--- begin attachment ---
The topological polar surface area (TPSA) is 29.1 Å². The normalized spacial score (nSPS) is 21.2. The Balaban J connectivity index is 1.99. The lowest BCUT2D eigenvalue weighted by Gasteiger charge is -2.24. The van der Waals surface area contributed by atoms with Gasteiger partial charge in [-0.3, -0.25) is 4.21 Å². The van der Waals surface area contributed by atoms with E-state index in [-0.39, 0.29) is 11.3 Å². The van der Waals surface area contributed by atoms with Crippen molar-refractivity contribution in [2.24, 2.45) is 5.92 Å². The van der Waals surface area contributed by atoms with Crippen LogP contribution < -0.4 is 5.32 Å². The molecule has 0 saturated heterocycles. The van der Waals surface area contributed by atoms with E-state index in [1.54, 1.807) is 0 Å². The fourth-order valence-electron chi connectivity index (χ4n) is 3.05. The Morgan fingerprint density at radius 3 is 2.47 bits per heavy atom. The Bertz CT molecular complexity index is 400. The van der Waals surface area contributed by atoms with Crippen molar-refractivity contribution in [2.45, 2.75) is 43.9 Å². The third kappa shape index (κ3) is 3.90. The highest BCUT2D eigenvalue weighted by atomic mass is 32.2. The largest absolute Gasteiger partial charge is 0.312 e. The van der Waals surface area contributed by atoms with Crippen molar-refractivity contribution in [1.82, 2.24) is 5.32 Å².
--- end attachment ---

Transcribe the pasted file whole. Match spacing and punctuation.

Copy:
The topological polar surface area (TPSA) is 29.1 Å². The normalized spacial score (nSPS) is 21.2. The Balaban J connectivity index is 1.99. The lowest BCUT2D eigenvalue weighted by Gasteiger charge is -2.24. The van der Waals surface area contributed by atoms with Gasteiger partial charge in [-0.3, -0.25) is 4.21 Å². The van der Waals surface area contributed by atoms with E-state index in [-0.39, 0.29) is 11.3 Å². The van der Waals surface area contributed by atoms with Crippen molar-refractivity contribution in [2.24, 2.45) is 5.92 Å². The van der Waals surface area contributed by atoms with Crippen LogP contribution < -0.4 is 5.32 Å². The molecule has 0 saturated heterocycles. The van der Waals surface area contributed by atoms with E-state index in [1.54, 1.807) is 0 Å². The fourth-order valence-electron chi connectivity index (χ4n) is 3.05. The Morgan fingerprint density at radius 3 is 2.47 bits per heavy atom. The Bertz CT molecular complexity index is 400. The van der Waals surface area contributed by atoms with Crippen molar-refractivity contribution in [2.45, 2.75) is 43.9 Å². The third kappa shape index (κ3) is 3.90. The highest BCUT2D eigenvalue weighted by atomic mass is 32.2. The largest absolute Gasteiger partial charge is 0.312 e. The van der Waals surface area contributed by atoms with Crippen molar-refractivity contribution in [1.82, 2.24) is 5.32 Å².